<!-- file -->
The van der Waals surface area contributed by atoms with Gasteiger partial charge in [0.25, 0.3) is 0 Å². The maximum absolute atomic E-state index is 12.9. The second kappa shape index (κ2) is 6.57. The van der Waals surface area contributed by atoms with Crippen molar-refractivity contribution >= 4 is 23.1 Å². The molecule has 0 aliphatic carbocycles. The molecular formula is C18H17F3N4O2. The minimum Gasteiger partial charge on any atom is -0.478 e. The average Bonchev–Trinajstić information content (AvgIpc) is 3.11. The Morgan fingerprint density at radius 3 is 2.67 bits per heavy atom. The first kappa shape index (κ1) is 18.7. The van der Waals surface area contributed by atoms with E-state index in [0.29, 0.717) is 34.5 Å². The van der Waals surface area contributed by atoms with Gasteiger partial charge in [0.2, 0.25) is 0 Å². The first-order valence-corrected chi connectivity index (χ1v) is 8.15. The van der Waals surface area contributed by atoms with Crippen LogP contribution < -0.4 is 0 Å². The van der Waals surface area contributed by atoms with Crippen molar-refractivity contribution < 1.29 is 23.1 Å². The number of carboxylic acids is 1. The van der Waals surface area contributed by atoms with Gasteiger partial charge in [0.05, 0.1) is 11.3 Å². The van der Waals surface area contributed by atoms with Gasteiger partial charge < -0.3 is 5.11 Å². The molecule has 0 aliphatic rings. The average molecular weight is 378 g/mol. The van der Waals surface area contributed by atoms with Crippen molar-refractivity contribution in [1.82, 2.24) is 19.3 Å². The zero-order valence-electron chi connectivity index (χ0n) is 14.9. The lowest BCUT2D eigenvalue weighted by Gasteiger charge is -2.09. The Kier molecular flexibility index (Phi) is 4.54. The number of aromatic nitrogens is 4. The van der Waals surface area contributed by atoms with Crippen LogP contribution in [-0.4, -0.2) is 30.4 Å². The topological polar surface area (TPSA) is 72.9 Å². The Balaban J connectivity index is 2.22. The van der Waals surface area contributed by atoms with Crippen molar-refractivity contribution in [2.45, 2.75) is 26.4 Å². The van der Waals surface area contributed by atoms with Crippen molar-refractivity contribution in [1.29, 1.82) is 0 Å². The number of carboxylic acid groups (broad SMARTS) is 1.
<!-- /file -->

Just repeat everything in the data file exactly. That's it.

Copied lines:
The van der Waals surface area contributed by atoms with Gasteiger partial charge in [0.25, 0.3) is 0 Å². The maximum absolute atomic E-state index is 12.9. The second kappa shape index (κ2) is 6.57. The van der Waals surface area contributed by atoms with Crippen molar-refractivity contribution >= 4 is 23.1 Å². The molecule has 0 aliphatic carbocycles. The molecular formula is C18H17F3N4O2. The minimum Gasteiger partial charge on any atom is -0.478 e. The average Bonchev–Trinajstić information content (AvgIpc) is 3.11. The Morgan fingerprint density at radius 3 is 2.67 bits per heavy atom. The first kappa shape index (κ1) is 18.7. The van der Waals surface area contributed by atoms with E-state index in [0.29, 0.717) is 34.5 Å². The van der Waals surface area contributed by atoms with Gasteiger partial charge in [0.2, 0.25) is 0 Å². The first-order valence-corrected chi connectivity index (χ1v) is 8.15. The van der Waals surface area contributed by atoms with Crippen LogP contribution < -0.4 is 0 Å². The van der Waals surface area contributed by atoms with Crippen molar-refractivity contribution < 1.29 is 23.1 Å². The number of carboxylic acids is 1. The van der Waals surface area contributed by atoms with Gasteiger partial charge in [0.05, 0.1) is 11.3 Å². The van der Waals surface area contributed by atoms with Gasteiger partial charge < -0.3 is 5.11 Å². The molecule has 0 aliphatic rings. The average molecular weight is 378 g/mol. The van der Waals surface area contributed by atoms with Crippen molar-refractivity contribution in [1.82, 2.24) is 19.3 Å². The zero-order valence-electron chi connectivity index (χ0n) is 14.9. The lowest BCUT2D eigenvalue weighted by Gasteiger charge is -2.09. The Kier molecular flexibility index (Phi) is 4.54. The number of aromatic nitrogens is 4. The van der Waals surface area contributed by atoms with Crippen LogP contribution in [-0.4, -0.2) is 30.4 Å². The topological polar surface area (TPSA) is 72.9 Å². The Balaban J connectivity index is 2.22. The van der Waals surface area contributed by atoms with Crippen molar-refractivity contribution in [2.45, 2.75) is 26.4 Å². The van der Waals surface area contributed by atoms with Crippen molar-refractivity contribution in [1.29, 1.82) is 0 Å². The number of carboxylic acid groups (broad SMARTS) is 1.